"I look forward to working with the incoming Mexican government on all aspects of our relationship, including exploring opportunities to spur job creation in the region, including in Southern Mexico, to benefit the government and people of Mexico," Pompeo said in a statement issued by the State Department on Thursday.
"We have affirmed our shared commitment to addressing the current challenge. The caravans will not be permitted to enter the United States. There are real dangers to the safety and human rights of migrants from those who would prey on them," Pompeo argued.
Mexico's new government will be formed after December 1 when President-elect Andres Manuel Lopez Obrador will be sworn in.
The issue of migrant caravans comprising people willing to settle in the United States has been high-profile since October when thousands of people began moving in the direction of the US border. According to the recent data of the Mexican Interior Ministry, around 5,600 migrants from Honduras, Guatemala and El Salvador, have gathered in Mexican cities near the US border.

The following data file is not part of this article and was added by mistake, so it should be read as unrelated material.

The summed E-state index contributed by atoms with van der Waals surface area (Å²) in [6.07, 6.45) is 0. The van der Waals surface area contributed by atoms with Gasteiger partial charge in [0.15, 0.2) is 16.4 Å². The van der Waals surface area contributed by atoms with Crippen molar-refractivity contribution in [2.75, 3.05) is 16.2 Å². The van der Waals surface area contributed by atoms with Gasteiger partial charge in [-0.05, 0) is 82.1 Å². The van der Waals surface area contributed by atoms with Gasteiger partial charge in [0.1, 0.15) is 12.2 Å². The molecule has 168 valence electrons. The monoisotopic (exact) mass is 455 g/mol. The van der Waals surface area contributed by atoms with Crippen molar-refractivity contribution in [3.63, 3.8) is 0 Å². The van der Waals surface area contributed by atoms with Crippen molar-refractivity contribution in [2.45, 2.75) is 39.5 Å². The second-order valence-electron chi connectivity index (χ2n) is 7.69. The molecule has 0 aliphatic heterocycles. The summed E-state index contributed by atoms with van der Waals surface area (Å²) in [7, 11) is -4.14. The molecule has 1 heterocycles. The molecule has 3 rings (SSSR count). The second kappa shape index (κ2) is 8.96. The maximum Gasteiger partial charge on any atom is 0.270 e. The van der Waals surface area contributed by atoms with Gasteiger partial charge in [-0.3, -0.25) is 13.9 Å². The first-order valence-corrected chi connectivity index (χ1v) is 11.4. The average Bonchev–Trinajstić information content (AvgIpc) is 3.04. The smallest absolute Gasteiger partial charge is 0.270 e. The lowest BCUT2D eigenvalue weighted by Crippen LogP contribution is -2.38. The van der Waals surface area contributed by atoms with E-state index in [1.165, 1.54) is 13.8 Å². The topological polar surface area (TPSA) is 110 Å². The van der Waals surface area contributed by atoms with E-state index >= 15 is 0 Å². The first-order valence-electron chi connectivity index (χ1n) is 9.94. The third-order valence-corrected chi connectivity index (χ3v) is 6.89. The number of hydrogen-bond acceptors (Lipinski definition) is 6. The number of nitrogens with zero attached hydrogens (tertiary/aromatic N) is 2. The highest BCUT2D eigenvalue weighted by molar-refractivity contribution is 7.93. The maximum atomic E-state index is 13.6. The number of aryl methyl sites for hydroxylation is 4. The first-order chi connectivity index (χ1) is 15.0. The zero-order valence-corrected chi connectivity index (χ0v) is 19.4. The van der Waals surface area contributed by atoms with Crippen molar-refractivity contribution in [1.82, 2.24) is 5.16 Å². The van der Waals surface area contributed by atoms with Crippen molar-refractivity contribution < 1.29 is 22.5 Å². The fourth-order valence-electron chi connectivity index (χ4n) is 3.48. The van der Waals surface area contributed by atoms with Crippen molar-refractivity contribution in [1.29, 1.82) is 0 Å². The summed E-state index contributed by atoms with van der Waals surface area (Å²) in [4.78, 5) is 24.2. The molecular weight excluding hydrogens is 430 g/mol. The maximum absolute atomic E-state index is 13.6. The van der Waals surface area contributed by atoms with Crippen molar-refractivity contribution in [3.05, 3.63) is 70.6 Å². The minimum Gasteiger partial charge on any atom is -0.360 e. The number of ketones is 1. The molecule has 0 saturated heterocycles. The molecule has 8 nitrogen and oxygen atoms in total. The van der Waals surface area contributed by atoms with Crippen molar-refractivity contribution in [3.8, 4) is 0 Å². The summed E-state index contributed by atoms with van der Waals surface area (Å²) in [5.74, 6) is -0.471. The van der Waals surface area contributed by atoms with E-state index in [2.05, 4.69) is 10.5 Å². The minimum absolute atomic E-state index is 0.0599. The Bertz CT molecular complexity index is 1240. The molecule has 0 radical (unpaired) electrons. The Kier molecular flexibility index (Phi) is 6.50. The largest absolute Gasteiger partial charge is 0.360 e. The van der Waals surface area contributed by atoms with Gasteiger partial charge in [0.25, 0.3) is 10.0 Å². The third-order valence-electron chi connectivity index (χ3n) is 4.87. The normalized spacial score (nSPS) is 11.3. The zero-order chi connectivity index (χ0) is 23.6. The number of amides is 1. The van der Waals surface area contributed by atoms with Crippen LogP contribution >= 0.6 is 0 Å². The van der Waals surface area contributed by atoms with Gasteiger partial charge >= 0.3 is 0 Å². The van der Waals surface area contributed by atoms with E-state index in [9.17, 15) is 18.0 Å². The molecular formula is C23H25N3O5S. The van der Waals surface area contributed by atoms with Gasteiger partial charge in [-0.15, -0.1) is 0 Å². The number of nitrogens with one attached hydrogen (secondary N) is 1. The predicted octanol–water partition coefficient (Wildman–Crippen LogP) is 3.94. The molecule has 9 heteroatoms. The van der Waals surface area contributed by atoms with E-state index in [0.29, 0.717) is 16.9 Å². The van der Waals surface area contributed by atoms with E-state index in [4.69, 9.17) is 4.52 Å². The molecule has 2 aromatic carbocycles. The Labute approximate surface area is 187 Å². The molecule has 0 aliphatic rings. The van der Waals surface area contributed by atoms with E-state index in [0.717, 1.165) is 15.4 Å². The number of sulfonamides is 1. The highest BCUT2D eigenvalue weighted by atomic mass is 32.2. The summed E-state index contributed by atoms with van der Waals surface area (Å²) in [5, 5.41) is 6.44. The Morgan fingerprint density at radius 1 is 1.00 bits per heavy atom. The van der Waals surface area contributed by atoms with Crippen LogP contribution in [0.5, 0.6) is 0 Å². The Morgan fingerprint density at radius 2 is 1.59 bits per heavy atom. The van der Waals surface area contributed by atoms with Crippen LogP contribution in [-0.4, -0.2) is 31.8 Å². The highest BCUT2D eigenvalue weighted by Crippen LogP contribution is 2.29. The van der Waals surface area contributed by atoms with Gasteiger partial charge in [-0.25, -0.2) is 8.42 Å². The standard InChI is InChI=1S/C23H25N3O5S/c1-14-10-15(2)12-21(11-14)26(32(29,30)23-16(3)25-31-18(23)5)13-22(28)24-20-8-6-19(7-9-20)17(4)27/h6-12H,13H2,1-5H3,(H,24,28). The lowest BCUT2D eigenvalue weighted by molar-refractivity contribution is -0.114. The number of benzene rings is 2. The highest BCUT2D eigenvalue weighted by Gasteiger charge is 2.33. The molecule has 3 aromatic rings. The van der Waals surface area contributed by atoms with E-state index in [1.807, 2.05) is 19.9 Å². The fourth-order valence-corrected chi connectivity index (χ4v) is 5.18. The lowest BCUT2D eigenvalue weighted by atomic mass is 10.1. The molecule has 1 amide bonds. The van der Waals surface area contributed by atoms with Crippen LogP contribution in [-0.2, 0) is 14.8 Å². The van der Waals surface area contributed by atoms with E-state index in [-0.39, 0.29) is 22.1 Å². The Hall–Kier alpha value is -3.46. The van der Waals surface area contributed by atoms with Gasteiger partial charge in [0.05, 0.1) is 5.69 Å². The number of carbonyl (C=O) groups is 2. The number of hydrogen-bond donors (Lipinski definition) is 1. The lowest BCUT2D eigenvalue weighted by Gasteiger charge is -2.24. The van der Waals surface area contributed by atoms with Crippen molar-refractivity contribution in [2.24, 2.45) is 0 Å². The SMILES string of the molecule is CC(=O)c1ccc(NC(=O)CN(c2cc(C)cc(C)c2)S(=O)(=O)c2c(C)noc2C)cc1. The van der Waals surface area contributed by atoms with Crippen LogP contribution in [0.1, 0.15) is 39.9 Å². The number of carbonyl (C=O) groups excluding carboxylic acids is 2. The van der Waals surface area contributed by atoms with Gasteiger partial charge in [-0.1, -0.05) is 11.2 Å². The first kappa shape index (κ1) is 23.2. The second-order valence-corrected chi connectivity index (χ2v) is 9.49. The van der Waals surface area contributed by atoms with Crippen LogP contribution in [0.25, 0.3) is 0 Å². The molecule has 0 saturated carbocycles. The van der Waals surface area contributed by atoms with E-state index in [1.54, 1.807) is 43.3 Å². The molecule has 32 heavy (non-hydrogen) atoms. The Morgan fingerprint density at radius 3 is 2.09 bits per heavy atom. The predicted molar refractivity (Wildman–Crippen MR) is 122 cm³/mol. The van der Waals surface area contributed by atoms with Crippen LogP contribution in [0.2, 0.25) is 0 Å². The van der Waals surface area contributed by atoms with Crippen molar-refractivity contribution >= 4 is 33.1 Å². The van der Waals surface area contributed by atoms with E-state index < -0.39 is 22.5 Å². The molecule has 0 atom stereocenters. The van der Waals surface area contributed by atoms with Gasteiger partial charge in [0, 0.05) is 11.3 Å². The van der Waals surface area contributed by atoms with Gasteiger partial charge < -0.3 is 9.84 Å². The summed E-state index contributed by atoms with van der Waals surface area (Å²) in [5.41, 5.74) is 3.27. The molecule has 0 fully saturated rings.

The Mexican authorities have launched a migrant support program prompting part of the caravans' members to stay in the country.
The White House has ordered additional troops to be deployed in the border areas in order to prevent migrants from crossing into the United States.